Science News Roundup: 5/29/12

We’ve got some good news about frakking for a change! And shitty news about climate change, sigh. But another new dinosaur was unearthed recently, a surprising shark repellent has been discovered, and the search is on for Bigfoot. I can’t wait!

Vermont has become the first state in the U.S. to ban frakking. Since Vermont isn’t thought to have much in the way of natural gas shales this ban is pretty much an empty gesture, but it’s a good start!

study that analyzed 27 different natural markers of historical climates has concluded that the last 60 years have been the hottest in Australasia over the last 1,000 years. There were no similar periods of long-term heat in the pre-industrial years, leading the researchers to conclude that the warming is due to human damage to the environment, not any sort of natural climate fluctuations.

More climate news! Melting arctic ice is releasing deposits of methane that had been trapped for thousands of years. Methane is second only to carbon dioxide in its effects on global warming. About 150,000 seeps have been identified in Alaska and Greenland alone; there are probably many more across Canada and Siberia. We’re fucked.

An American chemist has discovered an unusual shark repellent: magnets. While researching a possible chemical repellent, Eric Stroud accidentally dropped a magnet near the nurse sharks he was studying and they swam away. Sharks have sensory organs called the ampullae of Lorenzini that detect the location of prey in the water along with the earth’s magnetic field. It’s thought that, in some species at least, magnets can overload these sensors and cause the shark to swim away in distress. Certain rare earth metals have a similar effect. Stroud is currently testing special magnetic hooks for use in tuna fishing that will hopefully reduce the number of sharks caught accidentally. Check out the video below for a demonstration of how a lemon shark reacts to magnet.

New research shows that some whales can adjust their hearing to protect against loud noises. A false killer whale was trained to expect a loud beep following a much quieter one; over time electrical sensors showed a reduced spike in brain activity when the loud beep was played because she anticipated it and turned down the sensitivity of her hearing. I wish I could do that!

A new species of raptor was discovered in Utah. Dubbed Yurgovuchia doellingi, it was only about the size of a coyote and lived sometime between 120 and 130 million years ago. Several other sets of fossilized remains found in the same area may represent even more new dinosaur species, but more bones are needed to know for sure.

A 16-year-old student has solved a mathematical problem first posed by Sir Isaac Newton over 300 years ago, along with formulating a second equation to solve a problem that has baffled mathematicians since the 1800s. Shouryya Ray was born in India, moved to Germany at age 12 without even speaking a word of German, and is now being hailed as a genius after solving the equations just to see if he could. Badass, dude.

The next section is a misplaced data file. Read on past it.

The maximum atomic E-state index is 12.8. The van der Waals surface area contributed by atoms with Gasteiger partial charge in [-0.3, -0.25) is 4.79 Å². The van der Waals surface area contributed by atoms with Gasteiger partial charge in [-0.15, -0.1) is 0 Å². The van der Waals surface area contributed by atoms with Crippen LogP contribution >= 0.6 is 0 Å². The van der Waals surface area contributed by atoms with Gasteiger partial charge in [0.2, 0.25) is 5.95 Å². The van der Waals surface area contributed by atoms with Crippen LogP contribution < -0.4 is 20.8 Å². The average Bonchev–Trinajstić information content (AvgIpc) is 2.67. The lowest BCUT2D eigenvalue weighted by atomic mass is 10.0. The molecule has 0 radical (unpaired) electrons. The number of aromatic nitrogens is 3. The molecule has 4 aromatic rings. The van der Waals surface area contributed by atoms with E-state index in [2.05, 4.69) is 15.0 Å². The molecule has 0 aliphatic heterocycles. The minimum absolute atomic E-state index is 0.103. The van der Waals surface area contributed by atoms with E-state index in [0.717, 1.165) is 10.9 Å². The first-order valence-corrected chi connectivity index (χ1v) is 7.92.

Meerkats may be in trouble due to an increase in inbreeding. A recent study found that 44% of the newborns tested showed signs of inbreeding, and these inbred babies were smaller than the others, decreasing their odds of survival. Meerkats don’t breed with family members that live in the same groups, but apparently can’t recognize close relatives that live in separate clans. Scientists are now worried that other species may be similarly affected.

Two meerkats, one with its head on the ground between its front paws and the other looking at the ground
Oh, man, I didn't know we were cousins!

I’ve saved the best for last. A team of scientists from the UK and Switzerland are planning to look for DNA evidence of the existence of yetis and Sasquatch. They plan to collect samples of fur that believers claim as evidence that Bigfoot is alive and well and then test the samples to see if they do in fact come from unknown humanoid species or if they’re fraudulent. I can’t wait to see the results of this one. Either they will (almost certainly) determine that the “proof” is all so much bullshit, or we’ll find out that the world is even stranger than most of us believe.

By [E] Hillary

Hillary is a giant nerd and former Mathlete. She once read large swaths of "Why Evolution is True" and a geology book aloud to her infant daughter, in the hopes of a) instilling a love of science in her from a very young age and b) boring her to sleep. After escaping the wilds of Waco, Texas and spending the next decade in NYC, she currently lives in upstate New York, where she misses being able to get decent pizza and Chinese takeout delivered to her house. She lost on Jeopardy.

10 replies on “Science News Roundup: 5/29/12”

Methane may be second in causing the effects of global warming, but equivalent amounts of methane to CO2 will do soooo much more damage in the long run. Melting permafrost, ice sheets, and whatnot that are releasing stores of methane are just one massively nasty feedback loop that we can do absolutely nothing to stop and/or counteract. Man, sometimes working in ecology and climate change sciences is really depressing.

On the plus side: I <3 VT.
so so much.

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